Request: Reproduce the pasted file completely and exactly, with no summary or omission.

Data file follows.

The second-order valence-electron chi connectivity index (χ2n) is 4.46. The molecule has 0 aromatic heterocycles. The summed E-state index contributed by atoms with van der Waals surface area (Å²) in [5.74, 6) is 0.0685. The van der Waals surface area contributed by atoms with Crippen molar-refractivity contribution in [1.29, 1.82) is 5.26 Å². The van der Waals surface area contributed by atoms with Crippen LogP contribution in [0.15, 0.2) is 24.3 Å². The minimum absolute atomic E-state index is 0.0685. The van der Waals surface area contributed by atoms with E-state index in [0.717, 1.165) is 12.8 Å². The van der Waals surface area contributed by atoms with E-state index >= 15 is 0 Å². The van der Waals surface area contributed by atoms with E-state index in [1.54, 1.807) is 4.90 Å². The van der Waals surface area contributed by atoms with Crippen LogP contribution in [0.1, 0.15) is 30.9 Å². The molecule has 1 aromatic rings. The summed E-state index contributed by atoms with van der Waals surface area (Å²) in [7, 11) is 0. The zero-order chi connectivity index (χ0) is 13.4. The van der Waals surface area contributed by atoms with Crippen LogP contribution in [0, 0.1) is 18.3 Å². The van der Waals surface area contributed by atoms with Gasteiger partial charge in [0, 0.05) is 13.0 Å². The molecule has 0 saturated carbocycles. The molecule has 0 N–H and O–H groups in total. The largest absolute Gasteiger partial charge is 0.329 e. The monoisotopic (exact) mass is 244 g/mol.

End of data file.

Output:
The second-order valence-electron chi connectivity index (χ2n) is 4.46. The molecule has 0 aromatic heterocycles. The summed E-state index contributed by atoms with van der Waals surface area (Å²) in [5.74, 6) is 0.0685. The van der Waals surface area contributed by atoms with Crippen molar-refractivity contribution in [1.29, 1.82) is 5.26 Å². The van der Waals surface area contributed by atoms with Crippen LogP contribution in [0.15, 0.2) is 24.3 Å². The minimum absolute atomic E-state index is 0.0685. The van der Waals surface area contributed by atoms with E-state index in [0.717, 1.165) is 12.8 Å². The van der Waals surface area contributed by atoms with E-state index >= 15 is 0 Å². The van der Waals surface area contributed by atoms with E-state index in [1.54, 1.807) is 4.90 Å². The van der Waals surface area contributed by atoms with Crippen LogP contribution in [0.1, 0.15) is 30.9 Å². The molecule has 1 aromatic rings. The summed E-state index contributed by atoms with van der Waals surface area (Å²) in [7, 11) is 0. The zero-order chi connectivity index (χ0) is 13.4. The van der Waals surface area contributed by atoms with Crippen LogP contribution in [0, 0.1) is 18.3 Å². The van der Waals surface area contributed by atoms with Gasteiger partial charge in [0, 0.05) is 13.0 Å². The molecule has 0 saturated carbocycles. The molecule has 0 N–H and O–H groups in total. The largest absolute Gasteiger partial charge is 0.329 e. The monoisotopic (exact) mass is 244 g/mol.